Science is wrong about everything, but you can trust it more than anything

Psychology is working on the hardest problems in all of science. Physics, astronomy, geology — those are easy, by comparison. Understanding consciousness, willpower, ideology, social change – there's a larger-than-Large-Hadron-Collider level of difficulty to each one of these, but since these are more relatable ideas than quarks and bosons and mass coronal ejections — this a science about our minds and selves — it's easier to create eye-catching headlines and, well, to make podcasts about them.

This is the problem. Because the system for distributing the findings of science is based on publication within journals, which themselves are often depend on the interest of the general media, all the biases that come with that system and media consumption in general are now causing the sciences that are most interesting to the public to get tainted by that interest.

As you will hear in this episode, one of the most famous and most talked-about phenomena in recent psychological history, ego depletion, hasn't been doing so well in replication attempts.

In the show, journalist Daniel Engber who wrote an article for Slate about the failure to replicate many of the famous ego depletion experiments will detail what this means for the science and the scientists involved.

Also, you'll hear from psychologist Brain Nosek, who says, "Science is wrong about everything, but you can trust it more than anything."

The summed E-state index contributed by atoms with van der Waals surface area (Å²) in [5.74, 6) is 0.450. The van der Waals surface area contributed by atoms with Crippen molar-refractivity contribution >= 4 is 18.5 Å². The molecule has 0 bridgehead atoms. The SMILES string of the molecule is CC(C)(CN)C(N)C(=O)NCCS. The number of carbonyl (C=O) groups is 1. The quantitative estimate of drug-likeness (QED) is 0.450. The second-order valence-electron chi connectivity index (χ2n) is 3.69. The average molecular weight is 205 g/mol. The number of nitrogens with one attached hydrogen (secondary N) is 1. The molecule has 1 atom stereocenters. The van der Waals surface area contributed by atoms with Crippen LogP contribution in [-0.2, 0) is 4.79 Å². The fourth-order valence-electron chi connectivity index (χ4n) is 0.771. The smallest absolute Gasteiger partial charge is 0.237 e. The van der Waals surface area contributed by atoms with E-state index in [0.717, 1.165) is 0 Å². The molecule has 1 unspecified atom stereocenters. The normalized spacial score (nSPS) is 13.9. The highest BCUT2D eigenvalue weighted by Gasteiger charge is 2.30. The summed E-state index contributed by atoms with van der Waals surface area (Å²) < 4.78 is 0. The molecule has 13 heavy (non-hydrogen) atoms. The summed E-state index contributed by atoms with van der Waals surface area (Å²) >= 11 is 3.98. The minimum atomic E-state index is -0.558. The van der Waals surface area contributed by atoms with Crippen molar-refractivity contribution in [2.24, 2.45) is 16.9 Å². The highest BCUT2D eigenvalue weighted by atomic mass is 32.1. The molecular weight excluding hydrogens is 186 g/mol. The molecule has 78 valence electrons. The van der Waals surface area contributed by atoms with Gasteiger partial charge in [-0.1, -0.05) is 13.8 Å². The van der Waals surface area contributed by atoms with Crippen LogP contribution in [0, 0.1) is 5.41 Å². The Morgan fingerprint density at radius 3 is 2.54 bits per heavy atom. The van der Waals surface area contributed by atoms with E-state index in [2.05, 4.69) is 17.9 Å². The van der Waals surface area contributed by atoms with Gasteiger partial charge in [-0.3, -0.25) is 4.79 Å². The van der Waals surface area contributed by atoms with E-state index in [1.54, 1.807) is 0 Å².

Nosek is director of the Center for Open Science, an organization working to correct what they see as the temporarily wayward path of psychology.

Nosek recently lead a project in which 270 scientists sought to replicate 100 different studies in psychology, all published in 2008 — 97 of which claimed to have found significant results — and in the end, two-thirds failed to replicate.

Clearly, some sort of course correction is in order. There is now a massive effort underway sort out what is being called the replication crisis. Much of the most headline-producing research in the last 20 years isn't standing up to attempts to reproduce its findings. Nosek wants to clean up the processes that have lead to this situation, and in this episode, you'll learn how he and others plan to do so.


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Links and Sources


Previous Episodes

Boing Boing Podcasts

Cookie Recipes

The Reproducibility Project

How Reliable are Psychology Studies?

Psychology's reproducibility problem is exaggerated – say psychologists

First results from psychology's largest reproducibility test

Daniel Engber on Twitter

Everything is Crumbling (Engber's Article)

How much of the psychology literature is wrong?

The Open Science Framework

The Center for Open Science

The Truth Wears Off

Psych File Drawer